the most critical and difficult moments in
her long history, but in this task he has been
eminently successful.
In order to get across the fundamental
political and social issues to the reader,
and yet maiutain an essentially lively
readability, the author has expertly
handled a combination of narrative, dia-
log, and expository material. Thus, as
introduction, the significance of the inde-
pendence movement and its realization are
reviewed, and it is with this background,
and in terms of the great variety of per-
sons met and places visited, that Mr.
Muehl analyzes what he found in the rural
India of 1947-48.
On August 15, 1947, India became free,-
but divided. The British had left, leaving
the essential parts of the empire behind-
"all the component parts of the reactionary
old order were intact, in perfect working
order." Freedom had been won, and the In-
dian National Congress assumed leadership
of the Central Government. But in place of
the promised sweeping reforms in land ten-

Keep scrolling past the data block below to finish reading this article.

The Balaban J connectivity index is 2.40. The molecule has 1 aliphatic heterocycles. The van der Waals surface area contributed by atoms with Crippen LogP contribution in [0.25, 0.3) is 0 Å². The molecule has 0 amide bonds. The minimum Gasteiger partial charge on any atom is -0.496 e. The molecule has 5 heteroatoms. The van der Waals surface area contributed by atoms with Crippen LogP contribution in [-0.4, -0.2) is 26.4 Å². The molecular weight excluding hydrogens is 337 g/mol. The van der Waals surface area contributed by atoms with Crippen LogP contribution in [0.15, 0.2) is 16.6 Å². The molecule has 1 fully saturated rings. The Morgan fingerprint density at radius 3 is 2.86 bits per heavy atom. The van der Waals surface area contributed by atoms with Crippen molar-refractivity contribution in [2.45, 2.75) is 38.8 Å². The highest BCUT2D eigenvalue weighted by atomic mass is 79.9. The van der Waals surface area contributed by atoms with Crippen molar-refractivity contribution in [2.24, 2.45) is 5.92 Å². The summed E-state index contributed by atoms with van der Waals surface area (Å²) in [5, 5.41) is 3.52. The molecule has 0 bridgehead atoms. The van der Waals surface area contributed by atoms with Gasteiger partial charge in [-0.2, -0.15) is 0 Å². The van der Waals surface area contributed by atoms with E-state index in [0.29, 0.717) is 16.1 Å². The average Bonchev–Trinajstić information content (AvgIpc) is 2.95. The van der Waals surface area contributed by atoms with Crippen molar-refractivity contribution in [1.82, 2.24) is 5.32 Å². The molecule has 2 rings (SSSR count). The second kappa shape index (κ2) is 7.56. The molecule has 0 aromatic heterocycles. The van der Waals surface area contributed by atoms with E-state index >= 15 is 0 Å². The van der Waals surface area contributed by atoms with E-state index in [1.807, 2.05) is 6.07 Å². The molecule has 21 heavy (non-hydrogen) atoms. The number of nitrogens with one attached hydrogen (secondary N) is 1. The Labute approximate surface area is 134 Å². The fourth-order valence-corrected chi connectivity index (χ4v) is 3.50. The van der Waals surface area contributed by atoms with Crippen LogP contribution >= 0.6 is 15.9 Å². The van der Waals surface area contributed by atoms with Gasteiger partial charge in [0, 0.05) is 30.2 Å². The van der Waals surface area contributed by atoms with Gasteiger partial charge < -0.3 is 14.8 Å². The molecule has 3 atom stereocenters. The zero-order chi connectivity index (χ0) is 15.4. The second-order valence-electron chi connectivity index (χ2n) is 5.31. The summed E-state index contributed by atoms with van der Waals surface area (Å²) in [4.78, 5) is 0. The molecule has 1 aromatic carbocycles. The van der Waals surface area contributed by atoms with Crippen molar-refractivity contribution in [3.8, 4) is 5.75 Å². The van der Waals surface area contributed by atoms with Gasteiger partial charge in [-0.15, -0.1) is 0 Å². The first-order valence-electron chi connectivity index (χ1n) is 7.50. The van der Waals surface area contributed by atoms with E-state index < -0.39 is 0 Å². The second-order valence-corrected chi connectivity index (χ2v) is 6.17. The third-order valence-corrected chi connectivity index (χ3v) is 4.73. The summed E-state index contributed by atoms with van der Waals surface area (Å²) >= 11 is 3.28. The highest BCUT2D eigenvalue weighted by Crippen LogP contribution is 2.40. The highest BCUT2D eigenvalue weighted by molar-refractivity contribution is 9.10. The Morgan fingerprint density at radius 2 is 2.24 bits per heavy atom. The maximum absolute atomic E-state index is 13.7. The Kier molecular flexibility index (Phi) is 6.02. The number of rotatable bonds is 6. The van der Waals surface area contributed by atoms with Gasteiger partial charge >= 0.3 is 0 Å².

ure, administration and the like; the im-
mediate pressing problems of-communali vioq
gen e,-of migration and rhabiitation in
Panjab and Bengal, absorbed all the ener-.
gies of the new government. Repercussions
were felt throughot the urban areas of the
country. Postponement of reforms was ex-
plained in the cities on the basis of preoc-
cupation with the results of partition. But
the villages in the greater part of the country

did not feel the insanity of the divided prov-
inces. Independence came and went. "Swar-'
aj"-self-rule-was meaningless. The same
old conflicts persisted between high-caste
Brahman and low-caste Shudra; between
money-lender and laborer; between land-
owner and cultivator; between prince and
peasant. The inflexible caste structure of
the villages, and the strangle hold of in-
debtedness, both militated against any con-
crete benefits for the villager from national
As Mr. Muehl reports, while the now
unwieldly, heterogeneous Congress is ab-
sorbed in its new task of administration
from above, attempting to maintain order
at the cost of hoped-for reforms, all is not
quiet in the villages. Various forces, bit-
terly and actively critical of Congress, are,
and have been for some time, at work.
These mutually opposing forces, operating
largely according to regional backgrounds
and needs, are mainly three: the Hindu
Mahasabha ("Greater Hindu Organiza-
tion"), the Communist Party of India, and
the Socialist Party..
While traveling thru Maharashtra, Mr.